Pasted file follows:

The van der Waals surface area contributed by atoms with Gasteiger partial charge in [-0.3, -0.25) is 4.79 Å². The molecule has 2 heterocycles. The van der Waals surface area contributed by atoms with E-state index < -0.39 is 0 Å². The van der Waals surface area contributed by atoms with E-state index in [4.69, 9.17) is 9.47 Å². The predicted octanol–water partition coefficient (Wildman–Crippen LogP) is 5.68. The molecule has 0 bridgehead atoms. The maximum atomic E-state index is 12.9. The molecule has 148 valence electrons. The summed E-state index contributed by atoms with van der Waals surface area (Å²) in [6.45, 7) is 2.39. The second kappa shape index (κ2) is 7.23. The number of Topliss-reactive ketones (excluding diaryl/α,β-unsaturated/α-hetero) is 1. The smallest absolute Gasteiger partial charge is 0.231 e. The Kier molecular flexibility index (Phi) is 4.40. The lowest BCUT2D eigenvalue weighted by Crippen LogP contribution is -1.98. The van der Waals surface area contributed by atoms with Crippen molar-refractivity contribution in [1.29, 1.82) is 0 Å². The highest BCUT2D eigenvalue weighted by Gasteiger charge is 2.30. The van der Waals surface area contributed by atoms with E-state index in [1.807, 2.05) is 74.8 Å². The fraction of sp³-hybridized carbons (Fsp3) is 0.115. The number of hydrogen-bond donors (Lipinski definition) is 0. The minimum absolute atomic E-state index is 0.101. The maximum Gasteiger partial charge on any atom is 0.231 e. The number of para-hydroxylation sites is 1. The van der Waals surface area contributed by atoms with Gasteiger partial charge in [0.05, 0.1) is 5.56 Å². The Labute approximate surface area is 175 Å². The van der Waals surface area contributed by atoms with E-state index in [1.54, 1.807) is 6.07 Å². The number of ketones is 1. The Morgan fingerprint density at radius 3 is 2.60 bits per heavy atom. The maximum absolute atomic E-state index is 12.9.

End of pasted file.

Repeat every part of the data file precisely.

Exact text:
The van der Waals surface area contributed by atoms with Gasteiger partial charge in [-0.3, -0.25) is 4.79 Å². The molecule has 2 heterocycles. The van der Waals surface area contributed by atoms with E-state index < -0.39 is 0 Å². The van der Waals surface area contributed by atoms with E-state index in [4.69, 9.17) is 9.47 Å². The predicted octanol–water partition coefficient (Wildman–Crippen LogP) is 5.68. The molecule has 0 bridgehead atoms. The maximum atomic E-state index is 12.9. The molecule has 148 valence electrons. The summed E-state index contributed by atoms with van der Waals surface area (Å²) in [6.45, 7) is 2.39. The second kappa shape index (κ2) is 7.23. The number of Topliss-reactive ketones (excluding diaryl/α,β-unsaturated/α-hetero) is 1. The smallest absolute Gasteiger partial charge is 0.231 e. The Kier molecular flexibility index (Phi) is 4.40. The lowest BCUT2D eigenvalue weighted by Crippen LogP contribution is -1.98. The van der Waals surface area contributed by atoms with Crippen molar-refractivity contribution in [1.29, 1.82) is 0 Å². The highest BCUT2D eigenvalue weighted by Gasteiger charge is 2.30. The van der Waals surface area contributed by atoms with E-state index in [1.807, 2.05) is 74.8 Å². The fraction of sp³-hybridized carbons (Fsp3) is 0.115. The number of hydrogen-bond donors (Lipinski definition) is 0. The minimum absolute atomic E-state index is 0.101. The maximum Gasteiger partial charge on any atom is 0.231 e. The number of para-hydroxylation sites is 1. The van der Waals surface area contributed by atoms with Gasteiger partial charge in [0.05, 0.1) is 5.56 Å². The Labute approximate surface area is 175 Å². The van der Waals surface area contributed by atoms with E-state index in [1.54, 1.807) is 6.07 Å². The number of ketones is 1. The Morgan fingerprint density at radius 3 is 2.60 bits per heavy atom. The maximum absolute atomic E-state index is 12.9.